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That Word Does Not Mean What You Think it Means: Freedom, the Aridity of Grace, and a More Spacious Life

November 12th, 2021 | 4 min read

By Ashley Hales

I was overwhelmed with the limits on my time and body: with four small children aged 6 and under, and as the primary caregiver, I was the sun around which they orbited. My limbs and body were the rays that nourished them. While this beautiful slowing-down was welcomed, it also involved a litany of tasks that never ended: Breastfeeding. Diaper changes. Sleep schedules. Snacks to make and sweep up under the highchair. Preschool and elementary school drop-offs. The tantrum to deal with while the homework needed helping with. Ad infinitum.

Sometimes, when I had a moment between wiping down the high chair and nap time, I’d wonder: where had that curious, imaginative younger woman gone? This version of motherhood felt like clothes that didn’t fit, in a style that was slightly off and I desperately just wanted a new wardrobe. It was easy to kick against the goads of this full life, feeling myself ill-suited to the tasks at hand than to welcome what Graham Greene calls the “grace of aridity.” Kathleen Norris reminds us, borrowing Greene’s lovely turn of phrase, that grace, too, can feel barren: “for grace to be grace it must give us things we didn’t know we needed, and take us to places where we didn’t want to go.”[1]

My womb had been full. But I was parched. I did not know what I needed. I needed to learn the lesson of constraints — the beauty of limits — as an entrance into grace. I’d missed it — not because I didn’t recognize my children and my mothering as gifts, but because I’d swallowed the wrong idea of freedom in the first place.


In our search for significance, we imagine that the key is found in more freedom — freedom to define who we are, freedom to work hard, be safe, make money, freedom to opt in or out of neighborly and Christian community: to define for ourselves the boundary lines of pleasant places. Freedom, in our Western 21st century version, hangs on the phantasm of the isolated self. Deeply embedded in places, in families, and in communities, we nevertheless assume that it is up to each of us to define who we are.

Even for people of faith, we’ve defined freedom as freedom from constraints, to pursue happiness in whatever method we see fit. The freedom-to-create-your-own-life is encapsulated in what one bestselling Christian writer tells her readers: “This is your life. You are meant to be the hero of your own story” and, “Only you have the power to change your own life.”[2] This is the power ballad of our secular age and it scratches the itch from the Garden:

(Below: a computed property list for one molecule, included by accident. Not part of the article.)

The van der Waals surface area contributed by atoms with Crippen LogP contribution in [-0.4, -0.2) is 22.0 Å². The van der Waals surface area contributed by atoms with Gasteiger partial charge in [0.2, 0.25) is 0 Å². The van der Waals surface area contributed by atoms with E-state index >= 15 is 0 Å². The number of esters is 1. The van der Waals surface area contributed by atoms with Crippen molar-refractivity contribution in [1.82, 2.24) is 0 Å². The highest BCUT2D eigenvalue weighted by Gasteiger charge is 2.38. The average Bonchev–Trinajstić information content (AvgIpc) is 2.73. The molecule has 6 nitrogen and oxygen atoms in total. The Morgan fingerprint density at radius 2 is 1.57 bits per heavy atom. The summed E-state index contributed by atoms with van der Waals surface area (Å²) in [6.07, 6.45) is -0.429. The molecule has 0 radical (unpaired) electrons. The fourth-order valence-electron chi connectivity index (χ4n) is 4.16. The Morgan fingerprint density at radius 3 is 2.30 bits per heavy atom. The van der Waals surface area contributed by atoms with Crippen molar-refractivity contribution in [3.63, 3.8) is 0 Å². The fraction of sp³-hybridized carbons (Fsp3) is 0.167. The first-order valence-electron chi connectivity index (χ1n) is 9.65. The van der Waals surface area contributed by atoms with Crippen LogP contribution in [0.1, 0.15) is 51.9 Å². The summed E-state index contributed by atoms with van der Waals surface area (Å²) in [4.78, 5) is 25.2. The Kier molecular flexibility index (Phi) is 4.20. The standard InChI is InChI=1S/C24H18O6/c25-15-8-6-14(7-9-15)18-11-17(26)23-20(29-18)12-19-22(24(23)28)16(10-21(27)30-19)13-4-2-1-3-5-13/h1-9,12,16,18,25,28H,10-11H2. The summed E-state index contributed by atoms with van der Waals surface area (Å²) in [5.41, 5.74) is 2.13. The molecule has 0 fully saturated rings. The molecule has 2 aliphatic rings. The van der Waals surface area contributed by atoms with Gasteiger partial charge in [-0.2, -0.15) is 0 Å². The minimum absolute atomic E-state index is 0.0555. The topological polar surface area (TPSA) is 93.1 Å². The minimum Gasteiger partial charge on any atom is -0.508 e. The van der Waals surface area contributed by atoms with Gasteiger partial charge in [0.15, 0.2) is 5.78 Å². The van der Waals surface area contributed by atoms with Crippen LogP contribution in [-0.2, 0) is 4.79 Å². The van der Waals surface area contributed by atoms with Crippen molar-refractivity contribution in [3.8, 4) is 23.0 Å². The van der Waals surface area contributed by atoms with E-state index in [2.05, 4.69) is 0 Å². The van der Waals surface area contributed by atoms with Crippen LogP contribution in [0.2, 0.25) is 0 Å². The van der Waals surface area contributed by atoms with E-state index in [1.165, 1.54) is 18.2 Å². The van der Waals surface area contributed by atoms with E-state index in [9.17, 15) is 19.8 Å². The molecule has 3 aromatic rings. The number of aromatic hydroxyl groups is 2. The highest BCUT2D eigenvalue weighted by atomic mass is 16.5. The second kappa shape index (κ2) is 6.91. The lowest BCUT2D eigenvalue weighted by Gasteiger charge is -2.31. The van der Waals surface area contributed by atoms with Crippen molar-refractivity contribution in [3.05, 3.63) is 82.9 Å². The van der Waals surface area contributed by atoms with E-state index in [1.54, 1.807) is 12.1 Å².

“You will not die. You will be like God.”

Meanwhile we’ve removed the guardrails of tradition, thick community, historic faith, virtue, and even the goodness of being a small part of something larger than yourself. We look at our lives like a pie chart and find a small slice where Jesus can fit. Jesus is not our self-actualization plan, a garnish on top of our deified personal autonomy.

Even as we pursue this version of unfettered autonomy, we find ourselves stuck. Newbigin writes about this world of choice, a “plurality of worlds” from which we choose, that ultimately leads us to anxiety and doubt.[3]

But if freedom isn’t freedom from constraints — and when we follow this line of thinking we find ourselves kicking against the goads of good, yet constraining, gifts — how else might it be understood?

Freedom, like other things we look to for satisfaction, can never be an end in itself; it is rather a mode, a way of being, which leads us ultimately to union with Christ, the telos and aim of the good life. If it is “for freedom Christ has set us free” (Gal. 5:1), it is not so we can construct our own “best life now.” The freedom Christ holds out is to be freed from the tyrannical master of sin and death; it is freedom to get off the moving walkway where we use shame to atone for guilt or we hide the truth about ourselves. It is to be welcomed back as prodigal sons and daughters, united back to God, the author and perfecter of our faith. It is to be restored and redeemed and invited into the kingdom work of the Father, Son and Spirit.

Freedom wasn’t so much about the circumstances of my life — being free to choose what I wanted, when I wanted. Freedom was learning to call what God called good, “good,” and then choosing to abide with Christ through the real limits of my body, time, attention, and care.

Which brings me back to those early mothering years. As a mother, while I wanted to remain a child with every option imaginatively available to me, I was being invited into adulthood. As a child instinctively casts herself on her mother’s breast, knowing that here is the source of all animating life, I, too, through the grace of aridity, was being invited to cast myself onto the bosom of Christ. Only as I practiced that “genuinely human act of trusting self-abandonment to a future that is not at one’s own disposal”[4] was I made both into a child of the rightful King and, beautifully and painfully, into a mother.

There is a spacious life right in our limits.


  1. Acedia & Me: A Marriage, Monks, and a Writer’s Life (New York: Riverhead Books, 2008), 230.
  2. Rachel Hollis, Girl, Wash Your Face, (Nashville: Thomas Nelson, 2018), 6, 211.
  3. Lesslie Newbigin, Foolishness to the Greeks: The Gospel and Western Culture (Grand Rapids: Eerdman’s, 1986), 32
  4. Hans von Balthasar, The Glory of the Lord: A Theological Aesthetics (Edinburgh: T + T Clark, 1989) 144. Qtd. in Donald Macleod, The Person of Christ: Contours of Christian Theology (Downer’s Grove, IL: InterVarsity Press, 1998), 219.